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The Lymphatic System - A Quick Guide

The Lymphatic System - A Quick Guide

The Lymphatic System – A Quick Guide

It’s sometimes easier to appreciate the way our body works when we separate it in to ‘systems’. Ones that work together to achieve homeostasis, a balance in function and health. These systems comprise organs which work together to perform specific tasks. e.g. The digestive system (mouth, throat, stomach, small and large intestine etc) is responsible for metabolising the food we eat to nourish the body.

The Lymphatic System is a combination of organs, glands, nodes and nodules and a network of vessels that connect throughout the body.

Here’s a very simple diagram to show roughly what the lymphatic system looks like:

Lymphatic Drainage - Woolpit Complementary

The 3 overall functions of the Lymphatic System are:

  1. Drain excess fluid from the body, known as interstitial fluid.
  2. Carry dietary fats and fat-soluble vitamins (A, D, E and K) absorbed in the gut.
  3. Protect the body from infection and abnormalities via immune responses.

Principally, the lymphatic system works with other systems in the body to provide nourishment, immunity and to help rid the body of waste products. It does so, partially by collecting interstitial fluid (elements of blood plasma that is filtered from capillaries) which is circulated via lymphatic vessels and becomes lymph fluid, transporting proteins, fats, fat soluble vitamins and waste to relevant areas for utilisation or disposal.

With regard to immunity, specialised cells are created within the system to recognise potential threats to our health and fight off infections or cell abnormalities and access areas of the body via the systems circulation.

The lymphatic system’s circulation, or flow of lymph fluid, is reliant on two key mechanisms. Muscular contractions and breathing. In other words, it is reliant on other systems in order to function efficiently. This support is reciprocated by aiding the transport of fats and fat soluble vitamins from the digestive system and creating antibodies and immune support to infected or injured parts of the body, as well as retrieving excess fluid produced by the cardiovascular system.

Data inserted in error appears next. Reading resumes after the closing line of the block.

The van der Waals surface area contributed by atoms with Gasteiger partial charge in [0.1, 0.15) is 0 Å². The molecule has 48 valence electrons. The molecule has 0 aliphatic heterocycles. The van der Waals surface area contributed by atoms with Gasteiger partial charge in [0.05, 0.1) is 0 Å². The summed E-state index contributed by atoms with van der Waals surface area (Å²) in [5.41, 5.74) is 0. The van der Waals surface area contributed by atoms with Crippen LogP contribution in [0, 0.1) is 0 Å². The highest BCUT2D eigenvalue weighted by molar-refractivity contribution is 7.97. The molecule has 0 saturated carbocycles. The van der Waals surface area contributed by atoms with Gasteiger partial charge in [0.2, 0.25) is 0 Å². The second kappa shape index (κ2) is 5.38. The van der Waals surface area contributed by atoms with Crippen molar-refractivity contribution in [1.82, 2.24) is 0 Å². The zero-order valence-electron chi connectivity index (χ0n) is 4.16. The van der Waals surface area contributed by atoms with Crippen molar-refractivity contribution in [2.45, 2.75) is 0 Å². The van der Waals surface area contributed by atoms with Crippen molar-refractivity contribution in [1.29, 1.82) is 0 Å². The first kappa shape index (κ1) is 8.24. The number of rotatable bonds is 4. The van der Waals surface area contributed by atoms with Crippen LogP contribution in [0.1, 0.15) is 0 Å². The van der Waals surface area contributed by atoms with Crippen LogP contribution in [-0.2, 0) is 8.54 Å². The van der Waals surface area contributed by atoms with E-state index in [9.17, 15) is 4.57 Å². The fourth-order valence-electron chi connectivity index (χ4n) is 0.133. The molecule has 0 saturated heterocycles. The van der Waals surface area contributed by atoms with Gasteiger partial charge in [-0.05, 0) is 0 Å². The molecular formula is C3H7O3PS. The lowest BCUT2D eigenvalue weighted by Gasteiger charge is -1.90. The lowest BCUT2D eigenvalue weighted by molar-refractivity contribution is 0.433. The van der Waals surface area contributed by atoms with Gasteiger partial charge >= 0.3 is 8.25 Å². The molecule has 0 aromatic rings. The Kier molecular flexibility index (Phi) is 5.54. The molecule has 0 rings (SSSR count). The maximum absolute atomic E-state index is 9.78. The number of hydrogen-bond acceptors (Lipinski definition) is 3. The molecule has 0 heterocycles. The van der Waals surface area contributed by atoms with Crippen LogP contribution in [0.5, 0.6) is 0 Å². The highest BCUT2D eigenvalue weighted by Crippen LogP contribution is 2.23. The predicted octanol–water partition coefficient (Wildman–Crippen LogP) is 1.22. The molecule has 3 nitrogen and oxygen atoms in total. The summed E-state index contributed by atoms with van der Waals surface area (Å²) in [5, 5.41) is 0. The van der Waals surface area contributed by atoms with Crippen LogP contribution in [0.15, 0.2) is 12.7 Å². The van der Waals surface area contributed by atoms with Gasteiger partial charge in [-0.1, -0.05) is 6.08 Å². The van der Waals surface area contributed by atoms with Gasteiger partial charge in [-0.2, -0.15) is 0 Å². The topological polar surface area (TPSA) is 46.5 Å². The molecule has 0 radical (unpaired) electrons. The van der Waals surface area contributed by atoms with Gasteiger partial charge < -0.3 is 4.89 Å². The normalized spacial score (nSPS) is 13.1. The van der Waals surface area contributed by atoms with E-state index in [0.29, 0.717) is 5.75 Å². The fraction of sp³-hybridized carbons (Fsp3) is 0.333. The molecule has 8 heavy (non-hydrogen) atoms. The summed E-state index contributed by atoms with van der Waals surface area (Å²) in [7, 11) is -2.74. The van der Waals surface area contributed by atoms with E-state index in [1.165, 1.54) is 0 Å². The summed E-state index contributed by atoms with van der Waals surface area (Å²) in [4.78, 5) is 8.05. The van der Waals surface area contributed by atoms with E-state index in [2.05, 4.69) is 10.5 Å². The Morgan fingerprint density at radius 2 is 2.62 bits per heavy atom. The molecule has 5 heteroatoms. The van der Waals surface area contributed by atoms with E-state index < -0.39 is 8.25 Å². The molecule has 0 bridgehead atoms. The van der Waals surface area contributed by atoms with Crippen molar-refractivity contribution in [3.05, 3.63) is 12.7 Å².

How can we support our Lymphatic System?

Here are just a few suggestions to help support a balanced and healthy lifestyle, which could aid in maintaining our lymphatic system.

Regular exercise and activity – you don’t have to run a marathon or walk the peaks of Ben Nevis but regular exercise of any kind will support our respiratory and muscular systems, which in turn will support the Lymphatic System.

Balanced and mindful eating habits – avoiding diuretics e.g. coffee or alcohol, particularly if you have symptoms of lymphedema.

Sleep – 7-9 hours per night is recommended by The Sleep Council for 18 to 65 year olds and it is beneficial to maintain consistency in sleep, in order to stay in tune with our natural cycles or circadian rhythms.

If you would like to know more about therapies and treatments that can help to support your health and wellbeing, feel free to contact us on 01359 408 011 or email via our Contact Us page. We provide free initial consultations, face to face or by phone. 

We now have a monthly Manual Lymphatic Drainage clinic which has been created to support people with Lymphedema, Lipedema and those who may experience swollen limbs without diagnosis. See our Clinics and Services page for more in formation. 

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Article by Woolpit Complementary

Complementary health centre: acupuncture, physical therapies, counselling, podiatry and holistic therapies.